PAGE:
It is often said that industry and academia are two airtight compartments. That when you choose one, the other is forever lost to you.
Is there any truth to this statement? Or is it to be taken with a grain of salt?
Several of my guests on Papa PhD have addressed this question and some of them have shared their first-hand experience dealing with this taboo in real life.
Employers are Looking for MSc and PhD Holders
The important point he made was that some areas of the industry offer positions with prerequisites and skill profiles that are particularly suitable for those with a master’s or a PhD in the life sciences. This is particularly true in the biomedical and pharmaceutical fields.
And these are positions where candidates are always in high demand!
These industries include: medical writing agencies, patent agencies and clinical research organizations (regulatory field).
The Transferable Skills That Make You an Exceptional Candidate
What do you have to offer these potential employers?
The main skill is a proven problem-solving ability.
- An outstanding analytical ability
- Strong organizational skills
- An independent approach to work
- Leadership skills
These are strengths that you develop when you embark on and complete the demanding endeavour that is graduate school.
Your impostor syndrome can make you feel confused, overqualified and lacking in real arguments to promote yourself – you can be sure that your potential employers will identify these skills in you, if you recognize and identify them yourself.
Training as a Complement to Your CV
That being said, your resume may be missing a few key elements for some jobs or for your dream job. In order to access certain positions, you will need to:
- Prove yourself in an entry-level position, then work your way up, as Simon Moore and Liliana Vitorino did
- Gain experience in a smaller company
- Get a certificate, like Martin Primeau did to become a journalist
- Obtain a master’s or an MBA, like François Beaubien, who entered the field of finance after his PhD in neuroscience
Taking Advantage of Industry Internships
Another very interesting way to test the waters is to do internships in the industry that interests you.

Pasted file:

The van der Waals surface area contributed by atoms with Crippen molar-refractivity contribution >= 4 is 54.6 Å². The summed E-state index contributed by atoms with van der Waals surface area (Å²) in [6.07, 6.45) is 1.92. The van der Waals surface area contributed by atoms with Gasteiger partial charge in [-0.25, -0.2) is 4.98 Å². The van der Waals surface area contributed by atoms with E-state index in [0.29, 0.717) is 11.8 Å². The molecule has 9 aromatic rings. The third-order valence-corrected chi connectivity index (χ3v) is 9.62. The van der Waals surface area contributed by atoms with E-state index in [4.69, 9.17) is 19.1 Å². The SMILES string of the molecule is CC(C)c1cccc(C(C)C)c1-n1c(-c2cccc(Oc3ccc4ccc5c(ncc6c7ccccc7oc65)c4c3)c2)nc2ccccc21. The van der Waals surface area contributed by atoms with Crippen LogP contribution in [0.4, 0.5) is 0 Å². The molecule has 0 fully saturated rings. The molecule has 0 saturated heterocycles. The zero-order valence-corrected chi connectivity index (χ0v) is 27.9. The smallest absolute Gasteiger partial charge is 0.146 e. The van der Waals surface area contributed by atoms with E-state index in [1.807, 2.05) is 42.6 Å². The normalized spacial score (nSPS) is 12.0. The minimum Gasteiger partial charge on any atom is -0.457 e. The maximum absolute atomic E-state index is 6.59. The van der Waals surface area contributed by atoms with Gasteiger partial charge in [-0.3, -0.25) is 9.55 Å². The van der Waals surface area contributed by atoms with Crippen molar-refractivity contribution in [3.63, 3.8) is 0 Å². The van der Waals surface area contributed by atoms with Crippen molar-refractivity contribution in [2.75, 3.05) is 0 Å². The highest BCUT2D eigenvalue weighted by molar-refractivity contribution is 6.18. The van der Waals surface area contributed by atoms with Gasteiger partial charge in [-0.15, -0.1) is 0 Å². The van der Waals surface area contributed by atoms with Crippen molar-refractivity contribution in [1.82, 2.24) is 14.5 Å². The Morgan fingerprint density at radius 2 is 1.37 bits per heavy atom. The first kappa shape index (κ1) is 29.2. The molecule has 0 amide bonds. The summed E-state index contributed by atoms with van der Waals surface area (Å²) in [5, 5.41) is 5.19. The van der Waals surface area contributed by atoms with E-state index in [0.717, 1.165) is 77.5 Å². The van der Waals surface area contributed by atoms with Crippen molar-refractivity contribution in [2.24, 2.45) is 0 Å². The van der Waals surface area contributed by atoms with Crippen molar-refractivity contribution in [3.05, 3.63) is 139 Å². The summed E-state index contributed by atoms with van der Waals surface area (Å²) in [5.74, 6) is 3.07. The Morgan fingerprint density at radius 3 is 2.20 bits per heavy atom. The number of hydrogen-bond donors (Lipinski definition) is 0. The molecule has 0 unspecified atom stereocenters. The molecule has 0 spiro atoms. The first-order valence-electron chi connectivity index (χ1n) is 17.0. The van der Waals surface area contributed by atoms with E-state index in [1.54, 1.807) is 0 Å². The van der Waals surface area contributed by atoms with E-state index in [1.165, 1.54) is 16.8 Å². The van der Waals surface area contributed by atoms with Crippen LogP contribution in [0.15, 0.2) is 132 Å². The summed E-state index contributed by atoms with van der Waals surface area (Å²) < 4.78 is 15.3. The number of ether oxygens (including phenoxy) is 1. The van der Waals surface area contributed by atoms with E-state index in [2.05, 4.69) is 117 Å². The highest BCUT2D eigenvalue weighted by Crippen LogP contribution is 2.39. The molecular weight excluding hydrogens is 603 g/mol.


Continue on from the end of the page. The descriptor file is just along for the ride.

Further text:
As Pedro Resende and Jonathan Weitzman affirmed when they were on Papa PhD, the taboo that says that industry and academia are two airtight compartments and you can’t go into industry and later resume your research career is false.
Of course, it’s a question of timing and of length of time. The more you stay away from research, the more difficult it is to go back and stay up to date with your field. But Pedro and Jonathan feel very clearly that taking a break is not harmful. On the contrary, it will allow you to build your opinion about the “other side” without bringing your research career to an end.
- The possibility of publishing during her internship
- The team culture she found
- The ease with which projects that are not working are dropped
Stefanie, Pedro and Jonathan all came back to research after their stint in an industry setting and they all consider it was an enriching experience having made them better candidates in their later positions.
Conclusion – Academia and Industry are Not Separate Worlds
If there are two things I’d like you to keep from this article, they are:
- The importance of giving yourself the space to explore the job market during your graduate studies, if only to confirm your passion for research.
- The certainty that by the end of your master’s or doctorate, you will unknowingly have developed a robust set of skills that will serve you throughout your professional life and that are in high demand in certain non-academic fields.
If you want to take even more advantage of what you’ve just read, fill out the form at the bottom of the page and complete the document I’m sharing with you there. It will allow you to start putting together the image of your “dream job” and to associate to it the skills and strengths that define you.